Monday, 17 March 2014

Mid Hants Railway Real Ale Train, Hampshire

I find Christmas difficult. Frankly I've got too much 'stuff' and I don't need much more. Suggest this to loved ones though and it's all "I can't get you nothing" and "you must want something". So this year I took a different tack, hinting towards experiences rather than things. In a way it was cruel, as thinking of something I might enjoy is much harder than buying something off a list I'd written, thems were the brakes though and it paid off.
Amongst other things, Mrs BB got me two tickets to the rather good Mid Hants Railway, affectionately (and commercially) known as the Watercress Line. The MHR is a ten mile preserved Southern Railway line running between Alresford and Alton, where it terminates with South West Trains services to London Waterloo. The 'Watercress' part comes from the lines glory days transporting, among other things, fresh watercress to the capital and beyond. It's a scenic trip through rural Hampshire, and has even attracted Michael Portillo and his Great British Railway Journeys.

However, a Saturday night in February is not an ideal time for enjoy idyllic countryside views, so we'll just have to get our kicks elsewhere. Surprisingly, Mrs BB didn't fancy the double header of steam engines and real ale, so Brother of a Beer Branches (BoBB) happily stepped in.
Each Real Ale Train, or RAT focuses on different local breweries. There are plenty to choose from along the length of the line, Triple fff being a prime example. Our night was all about Longdog and Itchen Valley, two breweries operating within 15 miles of outr start point of Alton. The latter brewing at Alresford, the other terminus of the Watercress Line.

There was a busy buzz about Alton station, beyond that of the usual Saturday night crowd. The Watercress Line joins the national network here. There is the operational ability for through trains, but our train was sat in the far platform and the smell of steam and hot oil was in the air. The locomotive in question was Lord Nelson, a handsome Maunsell green Southern Region 4-6-0 engine, preserved in the National Collection.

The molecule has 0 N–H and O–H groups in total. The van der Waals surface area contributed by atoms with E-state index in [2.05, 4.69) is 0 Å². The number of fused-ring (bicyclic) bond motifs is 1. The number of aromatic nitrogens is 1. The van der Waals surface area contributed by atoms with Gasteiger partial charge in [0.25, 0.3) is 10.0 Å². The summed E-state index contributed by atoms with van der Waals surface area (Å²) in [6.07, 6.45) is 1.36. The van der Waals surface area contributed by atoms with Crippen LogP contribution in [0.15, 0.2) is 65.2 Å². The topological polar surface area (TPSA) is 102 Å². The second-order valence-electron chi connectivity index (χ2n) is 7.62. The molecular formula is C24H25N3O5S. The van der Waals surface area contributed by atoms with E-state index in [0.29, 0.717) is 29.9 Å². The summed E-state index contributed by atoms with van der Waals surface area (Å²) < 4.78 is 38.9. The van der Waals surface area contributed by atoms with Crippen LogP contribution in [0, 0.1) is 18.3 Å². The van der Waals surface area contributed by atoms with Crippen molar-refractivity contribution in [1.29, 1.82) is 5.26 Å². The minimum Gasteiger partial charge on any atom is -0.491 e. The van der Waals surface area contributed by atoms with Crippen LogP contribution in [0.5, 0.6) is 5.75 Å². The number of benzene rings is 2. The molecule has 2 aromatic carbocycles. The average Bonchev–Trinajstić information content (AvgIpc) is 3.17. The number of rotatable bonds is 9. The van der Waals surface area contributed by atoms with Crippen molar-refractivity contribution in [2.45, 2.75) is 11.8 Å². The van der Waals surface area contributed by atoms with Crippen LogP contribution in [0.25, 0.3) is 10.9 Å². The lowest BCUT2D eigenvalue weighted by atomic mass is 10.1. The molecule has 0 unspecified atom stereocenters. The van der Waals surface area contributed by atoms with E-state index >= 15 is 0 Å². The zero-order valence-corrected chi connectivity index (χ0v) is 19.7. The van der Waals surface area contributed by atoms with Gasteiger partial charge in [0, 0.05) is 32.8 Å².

There was a good mix of people aboard the train, ranging from couples, lads outings to steam and/or beer buffs and families. We gave the train a good scout from the platform, looking for somewhere with good bar access as well as a bit of space. We ended up with both these things plus a short hop to the griddle car where hot and cold food, as well as soft drinks and lager were available. The train makes two trips between Alton and Alresford, with stops in between.

The bar carriage was a practically converted carriage, featuring a bar with built in racking to allow for easy gravity pouring. Given pints were £2 a go, it was never going to be quiet but the folk manning the casks were efficient and friendly.

Three beers from each brewery were on, plus a cider. The beers gave a good choice of strengths and BoBB was particularly fond of Lamplight Porter as were many others. By the last return leg there was next to nothing left, which tells you all you need to know really.
Curry, chille and stroganoff were available in the Gridddle car at a reasonable £5, which filled a hole that got bigger as the evening went on.

The engine running around its train at Alresford and Alton allowed for some attempted nighttime photography, as well as the opportunity to use a toilet that wasn't rocking around.

With tickets at £15 each, including a free pint voucher this train is great value. Even when you factor in paying for beer, it's still very reasonable. The winters night we travelled on made enjoying the views a bit difficult, but during the summer months you'd get the full vista as you travel as well as the photo opportunities if you're into that sort of thing.

Really, the perfect night for any beer and steam fan!

Thanks to BoBB for some of the photo's.

Find out more: